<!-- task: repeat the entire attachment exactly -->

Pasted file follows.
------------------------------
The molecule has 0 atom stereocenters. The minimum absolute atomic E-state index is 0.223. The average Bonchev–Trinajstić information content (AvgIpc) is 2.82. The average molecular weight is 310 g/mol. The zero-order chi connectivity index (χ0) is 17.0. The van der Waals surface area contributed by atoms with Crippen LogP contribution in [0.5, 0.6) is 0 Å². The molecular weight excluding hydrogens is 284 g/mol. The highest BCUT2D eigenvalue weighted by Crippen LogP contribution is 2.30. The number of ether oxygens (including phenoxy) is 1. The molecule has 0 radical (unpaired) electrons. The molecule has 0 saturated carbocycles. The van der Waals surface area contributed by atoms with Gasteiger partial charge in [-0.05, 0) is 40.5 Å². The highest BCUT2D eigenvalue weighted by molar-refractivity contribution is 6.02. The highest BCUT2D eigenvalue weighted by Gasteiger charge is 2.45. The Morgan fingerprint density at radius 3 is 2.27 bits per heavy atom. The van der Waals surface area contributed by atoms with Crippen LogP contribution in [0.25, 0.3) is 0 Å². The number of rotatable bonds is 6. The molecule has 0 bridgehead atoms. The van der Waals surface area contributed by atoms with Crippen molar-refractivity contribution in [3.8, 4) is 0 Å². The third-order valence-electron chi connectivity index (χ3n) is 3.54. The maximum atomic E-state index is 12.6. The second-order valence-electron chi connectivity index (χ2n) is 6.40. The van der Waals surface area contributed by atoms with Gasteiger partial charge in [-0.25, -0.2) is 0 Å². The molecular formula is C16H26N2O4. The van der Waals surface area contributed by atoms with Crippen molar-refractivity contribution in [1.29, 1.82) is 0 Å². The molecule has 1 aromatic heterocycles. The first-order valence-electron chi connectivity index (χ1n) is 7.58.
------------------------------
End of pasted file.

The molecule has 0 atom stereocenters. The minimum absolute atomic E-state index is 0.223. The average Bonchev–Trinajstić information content (AvgIpc) is 2.82. The average molecular weight is 310 g/mol. The zero-order chi connectivity index (χ0) is 17.0. The van der Waals surface area contributed by atoms with Crippen LogP contribution in [0.5, 0.6) is 0 Å². The molecular weight excluding hydrogens is 284 g/mol. The highest BCUT2D eigenvalue weighted by Crippen LogP contribution is 2.30. The number of ether oxygens (including phenoxy) is 1. The molecule has 0 radical (unpaired) electrons. The molecule has 0 saturated carbocycles. The van der Waals surface area contributed by atoms with Gasteiger partial charge in [-0.05, 0) is 40.5 Å². The highest BCUT2D eigenvalue weighted by molar-refractivity contribution is 6.02. The highest BCUT2D eigenvalue weighted by Gasteiger charge is 2.45. The Morgan fingerprint density at radius 3 is 2.27 bits per heavy atom. The van der Waals surface area contributed by atoms with Crippen LogP contribution in [0.25, 0.3) is 0 Å². The number of rotatable bonds is 6. The molecule has 0 bridgehead atoms. The van der Waals surface area contributed by atoms with Crippen molar-refractivity contribution in [3.8, 4) is 0 Å². The third-order valence-electron chi connectivity index (χ3n) is 3.54. The maximum atomic E-state index is 12.6. The second-order valence-electron chi connectivity index (χ2n) is 6.40. The van der Waals surface area contributed by atoms with Gasteiger partial charge in [-0.25, -0.2) is 0 Å². The molecular formula is C16H26N2O4. The van der Waals surface area contributed by atoms with Crippen molar-refractivity contribution in [1.29, 1.82) is 0 Å². The molecule has 1 aromatic heterocycles. The first-order valence-electron chi connectivity index (χ1n) is 7.58.